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Five Dead In Oak Bay Suburb

By KJ Mullins     Sep 5, 2007 in Crime
An upscale home in Oak Bay was the grisly murder scene Tuesday of four adults and a six year old boy. The B.C. suburb isn't where you'd expect to find a mass murder that was so bad that it upset even seasoned veterans of the police force.
The five were killed without a bullet. Officials aren't releasing any other details. There was evidence that something was attempted to be set on fire at the scene.
The team of investigators said that who was responsible laid dead with the others.
Some of the victims include a restaurant owner and his wife who had legal problems. The bodies would likely remain in the home until Wednesday as the police called in blood-spatter experts and other crime scene investigators Regional coroner Rose Stanton said.
When asked why a blood spatter team from Vancouver was being brought in when the coroner said no gunshots were involved, a police officer at the scene responded: "Use your imagination.
"It's bad, for 30 years of doing this, it's bad."
This was not a random act. The assailant laid dead at the scene and knew the other victims.
Police arrived at the scene after a 911 call came from the residence at 3 a.m Tuesday morning. Upon arrival two bodies were found. Police backed out of the house when the bodies were found and started an evacuation of the closest 6 homes. It wasn't until hours later when they entered the home again did they find the additional three bodies.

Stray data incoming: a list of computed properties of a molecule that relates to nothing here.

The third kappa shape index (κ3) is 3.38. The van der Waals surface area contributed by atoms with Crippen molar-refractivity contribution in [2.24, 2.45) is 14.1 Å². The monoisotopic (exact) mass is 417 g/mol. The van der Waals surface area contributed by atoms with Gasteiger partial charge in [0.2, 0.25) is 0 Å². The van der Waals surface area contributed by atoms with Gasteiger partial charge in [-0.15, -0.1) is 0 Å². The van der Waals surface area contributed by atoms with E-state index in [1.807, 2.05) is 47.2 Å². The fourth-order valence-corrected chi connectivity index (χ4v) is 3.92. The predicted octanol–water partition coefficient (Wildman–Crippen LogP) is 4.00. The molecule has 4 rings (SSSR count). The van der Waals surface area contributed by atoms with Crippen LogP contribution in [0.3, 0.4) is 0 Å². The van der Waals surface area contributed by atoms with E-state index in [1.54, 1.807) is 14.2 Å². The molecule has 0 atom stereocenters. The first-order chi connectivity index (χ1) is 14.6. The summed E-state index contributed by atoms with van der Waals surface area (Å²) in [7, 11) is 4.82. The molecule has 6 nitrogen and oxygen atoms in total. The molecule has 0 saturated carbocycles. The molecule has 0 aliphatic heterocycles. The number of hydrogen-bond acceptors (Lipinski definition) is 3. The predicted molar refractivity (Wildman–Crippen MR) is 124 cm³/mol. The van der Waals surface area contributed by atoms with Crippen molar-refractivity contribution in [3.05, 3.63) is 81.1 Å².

"Our main priority now is to ensure the persons are properly identified," said Oak Bay Chief Const. Ron Gaudet in a short statement to the media.
Thirty police officers were on the scene at one point. The case will be investigated by a dozen.
Neighbours were alerted to the crime as sirens barrelled into their neighbourhood.
Neighbour Maureen Ross was awakened early Tuesday by the noise of police vehicles.
"I got up at 4 (a.m.) and I could see the police vans, I could hear noises. I said to my husband, 'it looks like there's something going on up the road."'
Another witness said that a they could smell gas and police told them that there was a gas leak.
The home in question was listed on the market recently for over $1 million dollars. It was owned by Sunny Yong Sun Park, a Victoria businesswoman. The family owned a Victoria Korean restaurant.
Christabel Padmore, who bought the bakery-restaurant next door last February, was shocked by the news of the deaths and suggestions it was a murder-suicide.
"It was not the relationship that I saw on a day-to-day basis," she said. "It's impossible for me to think that either of them were involved in this way.
"They seemed to get along just fine at a professional level and Peter was a really happy, easygoing guy," said Padmore, who saw him fairly often until the couple was in a car accident a month ago in which Lee was charged with dangerous driving causing bodily harm.
Both he and his wife suffered injuries in the accident.
"Sunny had a fairly badly broken arm and Peter had a head injury. He had a severe concussion and was having some problems with his memory," said Padmore
"Holding a conversation was a little bit difficult for him," she added.
"He really wasn't happy about being in the accident but didn't seem like a changed man or anything."
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